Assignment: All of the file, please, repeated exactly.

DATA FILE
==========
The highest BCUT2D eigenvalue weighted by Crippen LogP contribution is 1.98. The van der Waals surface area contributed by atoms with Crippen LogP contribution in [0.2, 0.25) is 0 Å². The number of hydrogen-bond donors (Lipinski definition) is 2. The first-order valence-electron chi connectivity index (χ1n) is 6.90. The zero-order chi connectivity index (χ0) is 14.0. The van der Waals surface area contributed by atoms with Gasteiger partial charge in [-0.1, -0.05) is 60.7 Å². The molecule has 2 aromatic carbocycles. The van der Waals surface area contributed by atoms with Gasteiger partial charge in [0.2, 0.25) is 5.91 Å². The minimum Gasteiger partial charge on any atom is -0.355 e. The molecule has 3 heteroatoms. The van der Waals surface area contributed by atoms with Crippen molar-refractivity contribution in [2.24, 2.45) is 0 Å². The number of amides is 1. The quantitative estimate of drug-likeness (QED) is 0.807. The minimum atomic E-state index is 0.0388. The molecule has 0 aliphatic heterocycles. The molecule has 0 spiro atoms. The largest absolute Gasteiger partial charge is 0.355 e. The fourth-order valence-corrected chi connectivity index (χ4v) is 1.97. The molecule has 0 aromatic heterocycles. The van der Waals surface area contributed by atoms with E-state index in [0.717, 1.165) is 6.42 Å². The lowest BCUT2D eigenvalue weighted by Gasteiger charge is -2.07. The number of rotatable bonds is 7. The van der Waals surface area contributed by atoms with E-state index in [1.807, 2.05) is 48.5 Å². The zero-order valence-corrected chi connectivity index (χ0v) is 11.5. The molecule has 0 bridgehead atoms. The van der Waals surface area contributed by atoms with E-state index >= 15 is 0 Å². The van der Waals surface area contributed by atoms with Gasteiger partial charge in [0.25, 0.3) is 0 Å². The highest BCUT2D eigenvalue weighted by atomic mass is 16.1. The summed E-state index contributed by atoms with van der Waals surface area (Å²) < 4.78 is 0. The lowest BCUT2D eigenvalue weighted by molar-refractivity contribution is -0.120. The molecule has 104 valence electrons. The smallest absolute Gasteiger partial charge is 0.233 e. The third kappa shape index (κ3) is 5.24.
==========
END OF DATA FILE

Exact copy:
The highest BCUT2D eigenvalue weighted by Crippen LogP contribution is 1.98. The van der Waals surface area contributed by atoms with Crippen LogP contribution in [0.2, 0.25) is 0 Å². The number of hydrogen-bond donors (Lipinski definition) is 2. The first-order valence-electron chi connectivity index (χ1n) is 6.90. The zero-order chi connectivity index (χ0) is 14.0. The van der Waals surface area contributed by atoms with Gasteiger partial charge in [-0.1, -0.05) is 60.7 Å². The molecule has 2 aromatic carbocycles. The van der Waals surface area contributed by atoms with Gasteiger partial charge in [0.2, 0.25) is 5.91 Å². The minimum Gasteiger partial charge on any atom is -0.355 e. The molecule has 3 heteroatoms. The van der Waals surface area contributed by atoms with Crippen molar-refractivity contribution in [2.24, 2.45) is 0 Å². The number of amides is 1. The quantitative estimate of drug-likeness (QED) is 0.807. The minimum atomic E-state index is 0.0388. The molecule has 0 aliphatic heterocycles. The molecule has 0 spiro atoms. The largest absolute Gasteiger partial charge is 0.355 e. The fourth-order valence-corrected chi connectivity index (χ4v) is 1.97. The molecule has 0 aromatic heterocycles. The van der Waals surface area contributed by atoms with E-state index in [0.717, 1.165) is 6.42 Å². The lowest BCUT2D eigenvalue weighted by Gasteiger charge is -2.07. The number of rotatable bonds is 7. The van der Waals surface area contributed by atoms with E-state index in [1.807, 2.05) is 48.5 Å². The zero-order valence-corrected chi connectivity index (χ0v) is 11.5. The molecule has 0 bridgehead atoms. The van der Waals surface area contributed by atoms with E-state index >= 15 is 0 Å². The van der Waals surface area contributed by atoms with Gasteiger partial charge in [0.25, 0.3) is 0 Å². The highest BCUT2D eigenvalue weighted by atomic mass is 16.1. The summed E-state index contributed by atoms with van der Waals surface area (Å²) < 4.78 is 0. The lowest BCUT2D eigenvalue weighted by molar-refractivity contribution is -0.120. The molecule has 104 valence electrons. The smallest absolute Gasteiger partial charge is 0.233 e. The third kappa shape index (κ3) is 5.24.